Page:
-1

Ireland (1936)... I don’t want to open a can of worms but there are good arguments for that to read any of the following

Parliamentary Democracy: Ireland (1922) Ireland (1937) (One could also argue that it transitioned in 1949)

Constitutional Monarchy: Ireland (1922) Ireland (1936) Ireland (1937)

It depends how you define constitutional monarchy. Ireland was definitely one in 1922 (or at least was the same as U.K. and Canada). In 1936 a new constitution was established, which transferred some powers of the King (delegated to the Governor General) to the new President (effective 1937) However the King remained head of state officially (particularly when it came to foreign affairs and diplomatic relations) and Ireland remained in the Commonwealth.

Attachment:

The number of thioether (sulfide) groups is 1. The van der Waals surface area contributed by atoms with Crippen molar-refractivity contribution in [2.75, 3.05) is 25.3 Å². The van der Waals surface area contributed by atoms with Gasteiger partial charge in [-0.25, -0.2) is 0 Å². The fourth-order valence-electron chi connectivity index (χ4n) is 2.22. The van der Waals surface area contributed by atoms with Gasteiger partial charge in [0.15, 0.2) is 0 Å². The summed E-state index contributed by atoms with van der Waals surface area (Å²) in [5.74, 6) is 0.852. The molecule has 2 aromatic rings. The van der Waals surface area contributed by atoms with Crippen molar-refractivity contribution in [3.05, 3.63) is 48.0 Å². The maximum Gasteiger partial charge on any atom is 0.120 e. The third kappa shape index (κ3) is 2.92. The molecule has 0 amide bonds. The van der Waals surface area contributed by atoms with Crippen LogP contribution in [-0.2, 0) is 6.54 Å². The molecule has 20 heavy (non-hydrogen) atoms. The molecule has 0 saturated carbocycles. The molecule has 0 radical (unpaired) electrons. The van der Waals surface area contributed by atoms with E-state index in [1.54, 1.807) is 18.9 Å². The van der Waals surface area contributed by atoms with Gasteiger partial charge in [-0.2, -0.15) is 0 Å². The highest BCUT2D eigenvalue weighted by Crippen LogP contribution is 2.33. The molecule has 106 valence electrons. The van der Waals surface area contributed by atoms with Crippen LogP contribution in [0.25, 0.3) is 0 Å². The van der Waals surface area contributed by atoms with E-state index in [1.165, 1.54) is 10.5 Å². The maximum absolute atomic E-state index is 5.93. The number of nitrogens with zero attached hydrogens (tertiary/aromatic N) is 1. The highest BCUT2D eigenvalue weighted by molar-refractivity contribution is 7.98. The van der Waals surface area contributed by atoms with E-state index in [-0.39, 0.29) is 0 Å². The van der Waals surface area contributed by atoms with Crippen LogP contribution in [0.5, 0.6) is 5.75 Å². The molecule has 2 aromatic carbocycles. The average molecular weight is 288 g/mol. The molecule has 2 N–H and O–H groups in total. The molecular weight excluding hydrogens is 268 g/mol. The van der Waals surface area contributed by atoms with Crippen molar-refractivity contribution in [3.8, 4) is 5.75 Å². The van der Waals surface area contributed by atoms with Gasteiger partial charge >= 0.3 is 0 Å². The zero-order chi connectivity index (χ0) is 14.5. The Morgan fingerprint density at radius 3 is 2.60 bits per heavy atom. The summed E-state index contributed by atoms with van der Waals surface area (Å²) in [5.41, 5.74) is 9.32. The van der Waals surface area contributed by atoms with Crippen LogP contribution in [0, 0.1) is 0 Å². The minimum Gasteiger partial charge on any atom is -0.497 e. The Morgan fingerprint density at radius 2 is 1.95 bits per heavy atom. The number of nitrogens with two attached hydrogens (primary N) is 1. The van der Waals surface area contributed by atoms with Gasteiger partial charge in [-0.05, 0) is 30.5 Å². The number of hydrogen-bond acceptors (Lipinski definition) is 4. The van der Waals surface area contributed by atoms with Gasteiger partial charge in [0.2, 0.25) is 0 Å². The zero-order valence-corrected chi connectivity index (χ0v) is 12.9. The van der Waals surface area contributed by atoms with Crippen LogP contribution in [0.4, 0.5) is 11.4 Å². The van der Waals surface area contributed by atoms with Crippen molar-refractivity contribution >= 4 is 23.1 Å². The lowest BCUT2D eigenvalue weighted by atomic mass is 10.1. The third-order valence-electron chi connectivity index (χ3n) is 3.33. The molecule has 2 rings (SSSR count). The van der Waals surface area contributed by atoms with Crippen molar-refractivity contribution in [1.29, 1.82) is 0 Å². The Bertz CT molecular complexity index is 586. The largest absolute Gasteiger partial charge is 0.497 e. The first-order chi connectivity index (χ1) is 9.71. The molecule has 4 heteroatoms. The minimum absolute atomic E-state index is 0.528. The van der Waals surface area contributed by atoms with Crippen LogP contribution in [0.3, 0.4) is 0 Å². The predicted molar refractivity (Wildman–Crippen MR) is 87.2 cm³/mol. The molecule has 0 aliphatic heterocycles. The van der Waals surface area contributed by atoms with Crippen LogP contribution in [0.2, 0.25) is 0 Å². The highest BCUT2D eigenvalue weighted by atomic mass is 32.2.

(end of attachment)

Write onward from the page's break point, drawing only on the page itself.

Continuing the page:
The Republic of Ireland Act 1948 made Ireland a republic and removed any remaining powers of the King (automatically leaving the Commonwealth). At that point, Ireland was (and remains) a parliamentary democracy with an elected President as head of state (similar to Italy and Germany today) and with the president as the guardian of the constitution.

  • 1
    Welcome to History SE. Sources would improve this answer and increase the likelihood of people responding positively to your post. – Lars Bosteen Feb 2 '18 at 3:42
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    I'm not sure that this actually answers the question that was asked - it appears to be an extended comment about the state of Ireland. – Steve Bird Feb 2 '18 at 6:10

protected by Semaphore Feb 2 '18 at 9:26